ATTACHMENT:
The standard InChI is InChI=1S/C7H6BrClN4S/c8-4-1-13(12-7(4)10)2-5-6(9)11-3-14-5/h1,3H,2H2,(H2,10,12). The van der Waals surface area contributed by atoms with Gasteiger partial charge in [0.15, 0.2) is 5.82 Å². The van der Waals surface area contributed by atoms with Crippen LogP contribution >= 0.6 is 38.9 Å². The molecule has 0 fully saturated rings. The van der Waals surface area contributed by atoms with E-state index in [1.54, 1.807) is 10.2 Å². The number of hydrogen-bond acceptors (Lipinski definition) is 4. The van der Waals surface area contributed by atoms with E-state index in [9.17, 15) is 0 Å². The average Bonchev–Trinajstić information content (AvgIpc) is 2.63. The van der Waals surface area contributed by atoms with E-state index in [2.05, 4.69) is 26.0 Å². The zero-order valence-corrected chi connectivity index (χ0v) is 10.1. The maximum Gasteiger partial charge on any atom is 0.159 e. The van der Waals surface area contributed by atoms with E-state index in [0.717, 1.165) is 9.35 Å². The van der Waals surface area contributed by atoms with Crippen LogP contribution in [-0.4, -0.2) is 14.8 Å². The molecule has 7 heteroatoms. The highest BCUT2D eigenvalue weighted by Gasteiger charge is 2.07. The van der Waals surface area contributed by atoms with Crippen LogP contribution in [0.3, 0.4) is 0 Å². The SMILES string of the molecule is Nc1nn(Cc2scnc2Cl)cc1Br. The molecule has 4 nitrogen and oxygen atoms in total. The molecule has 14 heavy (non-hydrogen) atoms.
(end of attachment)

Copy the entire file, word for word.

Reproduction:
The standard InChI is InChI=1S/C7H6BrClN4S/c8-4-1-13(12-7(4)10)2-5-6(9)11-3-14-5/h1,3H,2H2,(H2,10,12). The van der Waals surface area contributed by atoms with Gasteiger partial charge in [0.15, 0.2) is 5.82 Å². The van der Waals surface area contributed by atoms with Crippen LogP contribution >= 0.6 is 38.9 Å². The molecule has 0 fully saturated rings. The van der Waals surface area contributed by atoms with E-state index in [1.54, 1.807) is 10.2 Å². The number of hydrogen-bond acceptors (Lipinski definition) is 4. The van der Waals surface area contributed by atoms with E-state index in [9.17, 15) is 0 Å². The average Bonchev–Trinajstić information content (AvgIpc) is 2.63. The van der Waals surface area contributed by atoms with E-state index in [2.05, 4.69) is 26.0 Å². The zero-order valence-corrected chi connectivity index (χ0v) is 10.1. The maximum Gasteiger partial charge on any atom is 0.159 e. The van der Waals surface area contributed by atoms with E-state index in [0.717, 1.165) is 9.35 Å². The van der Waals surface area contributed by atoms with Crippen LogP contribution in [-0.4, -0.2) is 14.8 Å². The molecule has 7 heteroatoms. The highest BCUT2D eigenvalue weighted by Gasteiger charge is 2.07. The van der Waals surface area contributed by atoms with Crippen LogP contribution in [0.3, 0.4) is 0 Å². The SMILES string of the molecule is Nc1nn(Cc2scnc2Cl)cc1Br. The molecule has 4 nitrogen and oxygen atoms in total. The molecule has 14 heavy (non-hydrogen) atoms.